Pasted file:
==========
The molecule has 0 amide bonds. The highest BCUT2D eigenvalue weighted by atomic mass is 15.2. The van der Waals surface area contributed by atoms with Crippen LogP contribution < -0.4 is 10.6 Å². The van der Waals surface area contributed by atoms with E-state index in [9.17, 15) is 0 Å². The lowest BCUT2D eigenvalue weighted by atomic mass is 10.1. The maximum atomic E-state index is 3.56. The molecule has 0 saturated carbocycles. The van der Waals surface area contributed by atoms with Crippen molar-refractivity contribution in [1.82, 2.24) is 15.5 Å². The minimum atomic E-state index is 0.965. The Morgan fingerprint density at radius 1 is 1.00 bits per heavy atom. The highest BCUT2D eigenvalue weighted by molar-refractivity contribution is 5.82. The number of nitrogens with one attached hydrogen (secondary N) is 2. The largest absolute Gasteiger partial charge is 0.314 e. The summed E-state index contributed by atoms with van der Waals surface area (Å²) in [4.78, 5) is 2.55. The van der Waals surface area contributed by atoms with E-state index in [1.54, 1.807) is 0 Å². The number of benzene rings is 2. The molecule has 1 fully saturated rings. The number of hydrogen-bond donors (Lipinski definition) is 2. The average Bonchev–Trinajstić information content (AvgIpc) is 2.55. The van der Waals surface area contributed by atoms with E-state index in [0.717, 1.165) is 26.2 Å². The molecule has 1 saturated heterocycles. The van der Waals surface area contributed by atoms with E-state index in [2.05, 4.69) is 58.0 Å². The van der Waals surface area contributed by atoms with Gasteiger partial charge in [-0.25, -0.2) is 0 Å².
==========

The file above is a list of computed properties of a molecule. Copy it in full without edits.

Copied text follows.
The molecule has 0 amide bonds. The highest BCUT2D eigenvalue weighted by atomic mass is 15.2. The van der Waals surface area contributed by atoms with Crippen LogP contribution < -0.4 is 10.6 Å². The van der Waals surface area contributed by atoms with E-state index in [9.17, 15) is 0 Å². The lowest BCUT2D eigenvalue weighted by atomic mass is 10.1. The maximum atomic E-state index is 3.56. The molecule has 0 saturated carbocycles. The van der Waals surface area contributed by atoms with Crippen molar-refractivity contribution in [1.82, 2.24) is 15.5 Å². The minimum atomic E-state index is 0.965. The Morgan fingerprint density at radius 1 is 1.00 bits per heavy atom. The highest BCUT2D eigenvalue weighted by molar-refractivity contribution is 5.82. The number of nitrogens with one attached hydrogen (secondary N) is 2. The largest absolute Gasteiger partial charge is 0.314 e. The summed E-state index contributed by atoms with van der Waals surface area (Å²) in [4.78, 5) is 2.55. The van der Waals surface area contributed by atoms with E-state index in [1.54, 1.807) is 0 Å². The number of benzene rings is 2. The molecule has 1 fully saturated rings. The number of hydrogen-bond donors (Lipinski definition) is 2. The average Bonchev–Trinajstić information content (AvgIpc) is 2.55. The van der Waals surface area contributed by atoms with E-state index in [0.717, 1.165) is 26.2 Å². The molecule has 1 saturated heterocycles. The van der Waals surface area contributed by atoms with E-state index in [2.05, 4.69) is 58.0 Å². The van der Waals surface area contributed by atoms with Gasteiger partial charge in [-0.25, -0.2) is 0 Å².